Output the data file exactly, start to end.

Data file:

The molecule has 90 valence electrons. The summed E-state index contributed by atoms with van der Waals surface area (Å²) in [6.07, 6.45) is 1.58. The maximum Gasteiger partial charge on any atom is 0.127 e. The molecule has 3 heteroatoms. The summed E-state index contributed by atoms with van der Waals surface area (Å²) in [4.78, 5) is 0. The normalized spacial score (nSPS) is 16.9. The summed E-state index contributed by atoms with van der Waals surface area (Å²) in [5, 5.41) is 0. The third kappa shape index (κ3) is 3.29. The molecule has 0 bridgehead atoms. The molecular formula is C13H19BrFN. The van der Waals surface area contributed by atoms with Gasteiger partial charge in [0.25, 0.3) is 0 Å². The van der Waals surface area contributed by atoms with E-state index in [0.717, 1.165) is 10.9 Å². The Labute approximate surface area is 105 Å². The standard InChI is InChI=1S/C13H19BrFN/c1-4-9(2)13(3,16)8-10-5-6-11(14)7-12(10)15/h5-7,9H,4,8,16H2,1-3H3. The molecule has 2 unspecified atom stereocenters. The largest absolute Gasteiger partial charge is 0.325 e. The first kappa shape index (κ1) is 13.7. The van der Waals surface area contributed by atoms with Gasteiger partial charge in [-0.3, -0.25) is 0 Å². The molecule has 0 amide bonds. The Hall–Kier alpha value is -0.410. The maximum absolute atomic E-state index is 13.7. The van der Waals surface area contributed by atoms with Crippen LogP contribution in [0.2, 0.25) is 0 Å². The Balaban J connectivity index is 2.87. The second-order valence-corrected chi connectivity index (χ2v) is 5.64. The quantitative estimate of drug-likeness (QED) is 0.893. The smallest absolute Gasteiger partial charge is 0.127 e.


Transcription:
The molecule has 90 valence electrons. The summed E-state index contributed by atoms with van der Waals surface area (Å²) in [6.07, 6.45) is 1.58. The maximum Gasteiger partial charge on any atom is 0.127 e. The molecule has 3 heteroatoms. The summed E-state index contributed by atoms with van der Waals surface area (Å²) in [4.78, 5) is 0. The normalized spacial score (nSPS) is 16.9. The summed E-state index contributed by atoms with van der Waals surface area (Å²) in [5, 5.41) is 0. The third kappa shape index (κ3) is 3.29. The molecule has 0 bridgehead atoms. The molecular formula is C13H19BrFN. The van der Waals surface area contributed by atoms with Gasteiger partial charge in [0.25, 0.3) is 0 Å². The van der Waals surface area contributed by atoms with E-state index in [0.717, 1.165) is 10.9 Å². The Labute approximate surface area is 105 Å². The standard InChI is InChI=1S/C13H19BrFN/c1-4-9(2)13(3,16)8-10-5-6-11(14)7-12(10)15/h5-7,9H,4,8,16H2,1-3H3. The molecule has 2 unspecified atom stereocenters. The largest absolute Gasteiger partial charge is 0.325 e. The first kappa shape index (κ1) is 13.7. The van der Waals surface area contributed by atoms with Gasteiger partial charge in [-0.3, -0.25) is 0 Å². The molecule has 0 amide bonds. The Hall–Kier alpha value is -0.410. The maximum absolute atomic E-state index is 13.7. The van der Waals surface area contributed by atoms with Crippen LogP contribution in [0.2, 0.25) is 0 Å². The Balaban J connectivity index is 2.87. The second-order valence-corrected chi connectivity index (χ2v) is 5.64. The quantitative estimate of drug-likeness (QED) is 0.893. The smallest absolute Gasteiger partial charge is 0.127 e.